The final week of the Tour began with some answers, but many more questions. Geraint Thomas (Sky) led the race thanks to dual stage wins in the Alps, and held an advantage of 1:39 over teammate Chris Froome, but team leadership was still up in the air. Behind the Sky duo, a hungry posse of GC rivals were waiting for their moment to make an impression on the race. With some tough and dramatic days of racing, it would prove a thrilling conclusion to the 2018 Tour. Here’s how it unfolded:
The Tour’s first excursion into the Pyrenees made global headlines thanks to a roadside protest getting out of hand and riders being affected by tear gas. There was more conventional drama on the roads, too. A large breakaway group established; from this group, former World Champion and prolific one-day race winner Philippe Gilbert struck out alone, but overshot a corner on the penultimate descent of the day and tumbled into a ravine, breaking his kneecap. An attack by Adam Yates on the last climb of the day drew out Gilbert’s teammate Julian Alaphilippe in pursuit. When Yates crashed on the descent to the line, Alaphilippe swept past to take a second stage win of the Tour.
At just 65km in length and with more than 3,000m in elevation gain over three massive climbs, stage 17 was a must-watch. Despite the brave efforts of the riders in the early breakaway, order was restored on the finishing Col du Portet. Nairo Quintana (Movistar) found redemption after a lacklustre couple of years at the Tour, soloing to the stage win. In the group of favourites behind him, Chris Froome faltered, dropping from second to third overall with Tom Dumoulin (Sunweb) the beneficiary. Geraint Thomas was unflappable in his defence of the yellow jersey.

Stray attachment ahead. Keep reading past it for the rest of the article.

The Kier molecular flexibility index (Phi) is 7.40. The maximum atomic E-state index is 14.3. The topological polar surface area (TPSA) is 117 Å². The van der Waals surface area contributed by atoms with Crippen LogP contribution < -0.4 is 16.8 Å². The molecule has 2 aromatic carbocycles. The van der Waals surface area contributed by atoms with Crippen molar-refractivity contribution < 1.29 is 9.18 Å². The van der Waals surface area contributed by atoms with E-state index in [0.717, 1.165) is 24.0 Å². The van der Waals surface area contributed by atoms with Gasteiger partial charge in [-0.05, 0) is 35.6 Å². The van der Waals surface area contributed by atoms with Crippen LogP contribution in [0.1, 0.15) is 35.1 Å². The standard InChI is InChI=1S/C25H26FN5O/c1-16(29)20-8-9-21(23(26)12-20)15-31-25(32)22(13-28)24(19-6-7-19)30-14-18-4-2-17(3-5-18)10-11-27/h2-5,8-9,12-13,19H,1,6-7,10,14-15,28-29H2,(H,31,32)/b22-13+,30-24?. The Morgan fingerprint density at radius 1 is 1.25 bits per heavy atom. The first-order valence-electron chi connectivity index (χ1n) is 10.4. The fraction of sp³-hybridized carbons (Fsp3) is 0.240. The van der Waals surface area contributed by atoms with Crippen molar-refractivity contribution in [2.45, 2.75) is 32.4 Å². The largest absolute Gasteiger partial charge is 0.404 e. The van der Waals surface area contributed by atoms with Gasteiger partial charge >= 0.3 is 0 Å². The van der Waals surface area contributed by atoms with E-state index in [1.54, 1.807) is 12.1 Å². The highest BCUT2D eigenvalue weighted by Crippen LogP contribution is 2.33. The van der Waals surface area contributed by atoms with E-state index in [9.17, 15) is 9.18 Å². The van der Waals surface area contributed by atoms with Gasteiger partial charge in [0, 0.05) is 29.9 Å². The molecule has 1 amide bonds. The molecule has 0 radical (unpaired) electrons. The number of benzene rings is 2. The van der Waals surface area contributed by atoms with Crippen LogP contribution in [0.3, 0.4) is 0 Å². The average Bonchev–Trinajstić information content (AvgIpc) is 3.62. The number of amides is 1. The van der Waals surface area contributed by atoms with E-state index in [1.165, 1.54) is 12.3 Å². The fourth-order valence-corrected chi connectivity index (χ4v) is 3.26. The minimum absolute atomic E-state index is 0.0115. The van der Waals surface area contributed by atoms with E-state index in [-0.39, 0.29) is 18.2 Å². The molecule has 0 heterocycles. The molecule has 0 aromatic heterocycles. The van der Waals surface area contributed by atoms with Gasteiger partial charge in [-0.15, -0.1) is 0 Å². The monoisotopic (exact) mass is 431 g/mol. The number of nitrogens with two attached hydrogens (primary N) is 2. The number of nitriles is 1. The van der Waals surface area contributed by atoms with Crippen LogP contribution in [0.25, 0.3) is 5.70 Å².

A moment of respite in the midst of a punishing stretch in the Pyrenees, stage 18 always seemed destined to be one for the sprinters. With a wounded Peter Sagan and most of the other top sprinters eliminated by time-cuts in the mountain stages, the stage victor was difficult to predict. Ultimately, it would be the French sprinter Arnaud Démare (Groupama-FDJ) who’d be best of the bunch.
The final mountain stage of the 2018 Tour, stage 19 took the peloton up many of the Pyrenees’ most iconic peaks, including the Col du Tourmalet and the Col d’Aubisque. Following that final summit was a fast 20km descent to the finish line in the valley below – and without any sizeable gaps having opened on the climbs, it was this descent that would prove decisive. Primoz Roglic made a daring drop to the line, nudging Chris Froome out of third overall and claiming an impressive stage win.
On the Tour’s penultimate stage, the riders faced a challenging 31km time trial through the French Basque Country. For the GC contenders, it was one last opportunity to make an impression – to strengthen their standing, or elevate their position – before the race finished in Paris. Having produced a stunning ride on stage 19 to move into third overall, Primoz Roglic was the big loser on the day, dropping back to fourth as a result of a great ride from Chris Froome. The stage winner, by a single second over Froome, was an elated Tom Dumoulin. Geraint Thomas, meanwhile, defended his lead in yellow and confirmed his arrival as a Grand Tour winner.
After 21 stages and over 3,000km, the Tour closed in its customary fashion – with the spotlight of the world’s media on it, in a sprint along Paris’ most famous boulevard, before an enormous crowd in the shadow of the Arc de Triomphe. Yves Lampaert (QuickStep Floors) struck out with a late attack but was overhauled by the peloton with 300m to go. Alexander Kristoff (UAE-Team Emirates) took out the honours, ahead of John Degenkolb, with Geraint Thomas safely finishing in the bunch behind to claim his debut grand tour victory.
That's a wrap...
At the end of the Tour, Geraint Thomas won the yellow jersey by 1:51 over Tom Dumoulin, with Chris Froome rounding out the podium at 2:24. Peter Sagan produced a gutsy ride to battle through injuries sustained in a crash on stage 17, winning the green jersey for a record-equalling sixth time. Julian Alaphilippe was a deserving winner in the KOM classification, courtesy of his aggressive riding throughout the race.
Have you been inspired by this year's Tour de France? Do you think you have what it takes to conquer an equivalent stage of the world-renowned cycling race? To celebrate the conclusion of this year’s event we are giving you the special chance to grab an entry to our 10 year anniversary Peaks Challenge Falls Creek 2019!
If that's not your cup of tea, our signature Melbourne event United Energy Around the Bay on Sunday 7 October is the perfect taster, with 10 ride options on offer, from 20km – 300km!Go to event